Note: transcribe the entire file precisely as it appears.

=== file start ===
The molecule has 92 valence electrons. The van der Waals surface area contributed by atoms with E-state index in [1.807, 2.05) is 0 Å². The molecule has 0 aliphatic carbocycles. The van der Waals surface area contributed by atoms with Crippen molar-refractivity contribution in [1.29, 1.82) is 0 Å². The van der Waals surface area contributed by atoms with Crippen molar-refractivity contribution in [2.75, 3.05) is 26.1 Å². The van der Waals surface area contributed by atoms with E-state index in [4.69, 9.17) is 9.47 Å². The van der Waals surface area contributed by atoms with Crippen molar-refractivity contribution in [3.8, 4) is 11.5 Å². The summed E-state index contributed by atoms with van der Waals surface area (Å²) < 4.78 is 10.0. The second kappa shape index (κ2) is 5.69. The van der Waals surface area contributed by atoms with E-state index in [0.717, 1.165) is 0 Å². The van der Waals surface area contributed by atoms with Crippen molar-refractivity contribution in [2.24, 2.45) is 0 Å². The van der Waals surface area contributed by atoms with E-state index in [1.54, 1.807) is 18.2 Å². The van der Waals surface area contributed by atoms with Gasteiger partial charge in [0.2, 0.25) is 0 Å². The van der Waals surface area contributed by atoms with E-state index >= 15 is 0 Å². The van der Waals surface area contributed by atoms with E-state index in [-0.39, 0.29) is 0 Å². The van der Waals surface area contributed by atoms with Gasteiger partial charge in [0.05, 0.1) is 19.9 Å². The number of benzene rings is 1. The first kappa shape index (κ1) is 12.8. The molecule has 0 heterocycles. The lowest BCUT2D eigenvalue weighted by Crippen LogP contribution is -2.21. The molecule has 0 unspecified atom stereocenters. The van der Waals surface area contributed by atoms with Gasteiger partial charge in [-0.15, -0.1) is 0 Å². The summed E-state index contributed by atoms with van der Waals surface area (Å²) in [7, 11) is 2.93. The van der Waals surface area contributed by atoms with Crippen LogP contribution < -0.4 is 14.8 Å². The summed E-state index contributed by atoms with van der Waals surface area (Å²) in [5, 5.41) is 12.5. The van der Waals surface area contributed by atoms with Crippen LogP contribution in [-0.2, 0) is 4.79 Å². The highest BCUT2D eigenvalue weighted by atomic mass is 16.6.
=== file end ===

The molecule has 92 valence electrons. The van der Waals surface area contributed by atoms with E-state index in [1.807, 2.05) is 0 Å². The molecule has 0 aliphatic carbocycles. The van der Waals surface area contributed by atoms with Crippen molar-refractivity contribution in [1.29, 1.82) is 0 Å². The van der Waals surface area contributed by atoms with Crippen molar-refractivity contribution in [2.75, 3.05) is 26.1 Å². The van der Waals surface area contributed by atoms with E-state index in [4.69, 9.17) is 9.47 Å². The van der Waals surface area contributed by atoms with Crippen molar-refractivity contribution in [3.8, 4) is 11.5 Å². The summed E-state index contributed by atoms with van der Waals surface area (Å²) < 4.78 is 10.0. The second kappa shape index (κ2) is 5.69. The van der Waals surface area contributed by atoms with E-state index in [0.717, 1.165) is 0 Å². The van der Waals surface area contributed by atoms with Crippen molar-refractivity contribution in [2.24, 2.45) is 0 Å². The van der Waals surface area contributed by atoms with E-state index in [1.54, 1.807) is 18.2 Å². The van der Waals surface area contributed by atoms with Gasteiger partial charge in [0.2, 0.25) is 0 Å². The van der Waals surface area contributed by atoms with E-state index >= 15 is 0 Å². The van der Waals surface area contributed by atoms with E-state index in [-0.39, 0.29) is 0 Å². The van der Waals surface area contributed by atoms with Gasteiger partial charge in [0.05, 0.1) is 19.9 Å². The number of benzene rings is 1. The first kappa shape index (κ1) is 12.8. The molecule has 0 heterocycles. The lowest BCUT2D eigenvalue weighted by Crippen LogP contribution is -2.21. The molecule has 0 unspecified atom stereocenters. The van der Waals surface area contributed by atoms with Gasteiger partial charge in [-0.15, -0.1) is 0 Å². The summed E-state index contributed by atoms with van der Waals surface area (Å²) in [7, 11) is 2.93. The van der Waals surface area contributed by atoms with Crippen LogP contribution < -0.4 is 14.8 Å². The summed E-state index contributed by atoms with van der Waals surface area (Å²) in [5, 5.41) is 12.5. The van der Waals surface area contributed by atoms with Crippen LogP contribution in [-0.2, 0) is 4.79 Å². The highest BCUT2D eigenvalue weighted by atomic mass is 16.6.